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From Deepak Shetty <shet...@gmail.com>
Subject Re: what do my test results show?
Date Sun, 30 Jan 2011 23:23:17 GMT
>at what point the website is starting to slow down and reaches breaking
point
This question is probably the subject of a reasonably large book so you
might be better of looking it up there.
The first thing you need to do is define what you mean by slow down and
reaching breaking point
a. Any errors like timeout or a % are considered as site being broken?
b. Acceptable response times (usually also dependent on functionality -
search should be under 2 seconds, login can take upto 3 , checkout can take
upto 4). This is also sometimes defined as a percentile 90% of the requests
for search should be under 2 seconds. You must also factor in varying
network speeds, new users v/s returning users(cached static resources or
cached application data). Also whether you will test each function in
isolation or whether you will say 50% doing search flows, 20% buying
products etc etc.
c. Acceptable server activity (cpu % should not hit above 90% for more than
n seconds or memory etc).
There are many variations and it is upto you to define what these are for
your application.


 >for example, if i set the 'loop count' in the thread group to 'forever',
>does jmeter provide some type of test results which shows how many threads
>have been running
So there is a difference between An Active session and a concurrent
request.  if a thread makes a request , it usually establishes a session on
your server. If you have a test plan with timers then the thread might wait
before making its next request. for a thread group with 100 threads you
might have 100 active sessions but the number of concurrent requests
(usually this is what matters at the server , unless you have large session
footprints) may be smaller. Measuring concurrent sessions is usually easier
at the server level. I believe there is a property in jmeter.properties
where you can configure whether you want this "active threads" figure
outputted onto the result log. If you are using multiple threadgroups or a
plugin like the SteppingThreadGroup , you might want to see a graph that
plots this. You might need to run a test multiple times with varying loads
or varying steps to observe.

Once you have defined what constitutes a slow down, then you can observe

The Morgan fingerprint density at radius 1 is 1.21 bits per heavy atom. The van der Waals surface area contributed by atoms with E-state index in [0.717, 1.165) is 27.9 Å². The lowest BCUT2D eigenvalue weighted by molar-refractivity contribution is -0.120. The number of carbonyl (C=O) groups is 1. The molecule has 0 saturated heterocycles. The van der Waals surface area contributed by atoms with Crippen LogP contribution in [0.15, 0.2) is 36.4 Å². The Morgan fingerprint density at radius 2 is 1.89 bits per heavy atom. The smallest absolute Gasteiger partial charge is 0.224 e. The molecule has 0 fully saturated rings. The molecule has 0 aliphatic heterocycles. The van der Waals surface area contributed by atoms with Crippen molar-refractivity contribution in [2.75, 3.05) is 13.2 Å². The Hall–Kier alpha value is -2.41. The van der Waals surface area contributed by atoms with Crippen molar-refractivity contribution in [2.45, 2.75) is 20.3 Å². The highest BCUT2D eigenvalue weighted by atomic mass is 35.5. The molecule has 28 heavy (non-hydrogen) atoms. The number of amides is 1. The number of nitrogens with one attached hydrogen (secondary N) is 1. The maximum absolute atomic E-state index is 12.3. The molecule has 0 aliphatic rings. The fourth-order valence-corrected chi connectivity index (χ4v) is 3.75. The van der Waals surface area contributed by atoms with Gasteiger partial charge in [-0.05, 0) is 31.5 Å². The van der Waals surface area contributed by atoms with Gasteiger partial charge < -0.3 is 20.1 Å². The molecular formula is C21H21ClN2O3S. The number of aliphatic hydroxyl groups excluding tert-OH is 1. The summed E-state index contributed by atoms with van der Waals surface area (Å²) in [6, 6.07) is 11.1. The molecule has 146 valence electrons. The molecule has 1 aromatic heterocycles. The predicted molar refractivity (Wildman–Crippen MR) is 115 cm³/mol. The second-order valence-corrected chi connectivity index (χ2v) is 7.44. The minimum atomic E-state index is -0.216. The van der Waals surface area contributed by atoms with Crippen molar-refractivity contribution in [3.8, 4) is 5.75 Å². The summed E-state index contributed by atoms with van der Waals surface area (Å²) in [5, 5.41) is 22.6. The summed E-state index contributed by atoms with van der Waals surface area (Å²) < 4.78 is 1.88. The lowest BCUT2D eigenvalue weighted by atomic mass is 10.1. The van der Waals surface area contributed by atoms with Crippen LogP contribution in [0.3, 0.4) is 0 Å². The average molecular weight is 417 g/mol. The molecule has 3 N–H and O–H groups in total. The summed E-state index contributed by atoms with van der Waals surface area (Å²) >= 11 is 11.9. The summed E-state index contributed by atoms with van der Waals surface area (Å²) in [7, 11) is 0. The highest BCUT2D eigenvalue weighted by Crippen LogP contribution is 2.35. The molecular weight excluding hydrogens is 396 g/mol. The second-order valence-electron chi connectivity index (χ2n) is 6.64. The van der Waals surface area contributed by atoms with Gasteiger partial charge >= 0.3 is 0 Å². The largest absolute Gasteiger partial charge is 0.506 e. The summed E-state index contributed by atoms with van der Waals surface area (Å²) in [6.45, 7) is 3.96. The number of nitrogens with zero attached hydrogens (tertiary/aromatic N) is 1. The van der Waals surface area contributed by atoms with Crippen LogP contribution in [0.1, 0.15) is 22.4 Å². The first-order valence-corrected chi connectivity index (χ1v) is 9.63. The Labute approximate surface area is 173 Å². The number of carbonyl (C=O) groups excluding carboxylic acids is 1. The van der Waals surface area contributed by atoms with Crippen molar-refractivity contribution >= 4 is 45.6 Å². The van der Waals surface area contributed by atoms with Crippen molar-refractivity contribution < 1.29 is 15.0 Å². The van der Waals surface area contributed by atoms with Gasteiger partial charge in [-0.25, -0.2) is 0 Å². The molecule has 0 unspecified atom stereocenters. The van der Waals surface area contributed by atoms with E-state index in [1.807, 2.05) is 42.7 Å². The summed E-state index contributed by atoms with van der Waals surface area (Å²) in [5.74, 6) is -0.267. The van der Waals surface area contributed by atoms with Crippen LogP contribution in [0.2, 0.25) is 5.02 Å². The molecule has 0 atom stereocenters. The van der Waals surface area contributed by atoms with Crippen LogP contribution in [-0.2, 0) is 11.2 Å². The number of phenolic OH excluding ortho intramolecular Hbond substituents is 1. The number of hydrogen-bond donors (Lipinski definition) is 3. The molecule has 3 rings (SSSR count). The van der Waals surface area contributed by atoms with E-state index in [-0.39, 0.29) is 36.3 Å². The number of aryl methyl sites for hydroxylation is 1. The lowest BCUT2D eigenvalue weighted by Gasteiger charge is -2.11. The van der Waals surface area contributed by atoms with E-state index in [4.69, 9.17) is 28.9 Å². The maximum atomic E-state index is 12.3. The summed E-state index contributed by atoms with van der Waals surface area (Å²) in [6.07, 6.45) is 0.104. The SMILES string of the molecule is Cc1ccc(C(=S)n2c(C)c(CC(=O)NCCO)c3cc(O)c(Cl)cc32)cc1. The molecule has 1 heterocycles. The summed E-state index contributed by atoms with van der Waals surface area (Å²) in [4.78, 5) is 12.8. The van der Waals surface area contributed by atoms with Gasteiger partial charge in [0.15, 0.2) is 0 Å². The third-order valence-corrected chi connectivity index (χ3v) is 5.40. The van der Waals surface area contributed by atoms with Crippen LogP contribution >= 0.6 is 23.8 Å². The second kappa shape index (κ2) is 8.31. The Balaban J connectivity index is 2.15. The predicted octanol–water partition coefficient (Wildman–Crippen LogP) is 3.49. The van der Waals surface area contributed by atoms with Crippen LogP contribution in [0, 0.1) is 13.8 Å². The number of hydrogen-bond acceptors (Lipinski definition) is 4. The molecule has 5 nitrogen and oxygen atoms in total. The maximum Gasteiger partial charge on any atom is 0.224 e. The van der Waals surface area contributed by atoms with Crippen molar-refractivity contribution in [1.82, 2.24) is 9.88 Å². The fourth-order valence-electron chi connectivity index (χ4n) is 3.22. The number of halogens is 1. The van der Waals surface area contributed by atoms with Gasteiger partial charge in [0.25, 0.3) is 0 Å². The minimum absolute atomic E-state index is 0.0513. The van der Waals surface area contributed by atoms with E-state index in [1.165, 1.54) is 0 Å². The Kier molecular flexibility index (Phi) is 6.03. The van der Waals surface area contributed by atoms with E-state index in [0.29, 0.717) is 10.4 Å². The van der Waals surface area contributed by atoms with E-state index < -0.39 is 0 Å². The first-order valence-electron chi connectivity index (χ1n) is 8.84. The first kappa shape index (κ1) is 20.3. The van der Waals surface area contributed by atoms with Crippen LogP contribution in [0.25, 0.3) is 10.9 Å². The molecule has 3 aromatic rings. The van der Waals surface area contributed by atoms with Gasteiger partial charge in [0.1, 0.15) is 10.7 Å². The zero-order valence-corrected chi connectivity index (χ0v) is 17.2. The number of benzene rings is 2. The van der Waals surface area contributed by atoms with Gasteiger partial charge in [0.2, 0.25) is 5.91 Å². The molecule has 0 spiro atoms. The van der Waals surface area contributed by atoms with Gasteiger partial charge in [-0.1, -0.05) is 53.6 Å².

that value in the JMeter listener (or parse the logs to derive that value)
and determine what load your server *breaks* at. Some of these could be out
of the box (e.g. the % of errors or average response time) , and some would
need you to write some code or use a custom plugin (e.g. 85percentile of
request have under this response time). You get some custom plugins here -
http://code.google.com/p/jmeter-plugins/

Again if you are unfamiliar with these kind of activities a book followed by
google is probably your best bet. Most of our views will be biased towards
tests we have run or the way we do it for our applications. Your mileage
will vary.

regards
deepak

On Sun, Jan 30, 2011 at 11:26 AM, kat <skat@btconnect.com> wrote:

>
> hi,
>
> im new to jmeter. i have put together a test plan that runs against a
> website.
> what i am looking for is to see how many users my website can handle and at
> what point the website is starting to slow down and reaches breaking point.
> i have added listeners such as 'view results in table', but i dont really
> understand what its showing me.
>
> for example, if i set the 'loop count' in the thread group to 'forever',
> does jmeter provide some type of test results which shows how many threads
> have been running and whether at what point the site is slowing down?
>
> any help / advice on this matter would be much appreciated.
>
> many thanks
> --
> View this message in context:
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> Sent from the JMeter - User mailing list archive at Nabble.com.
>
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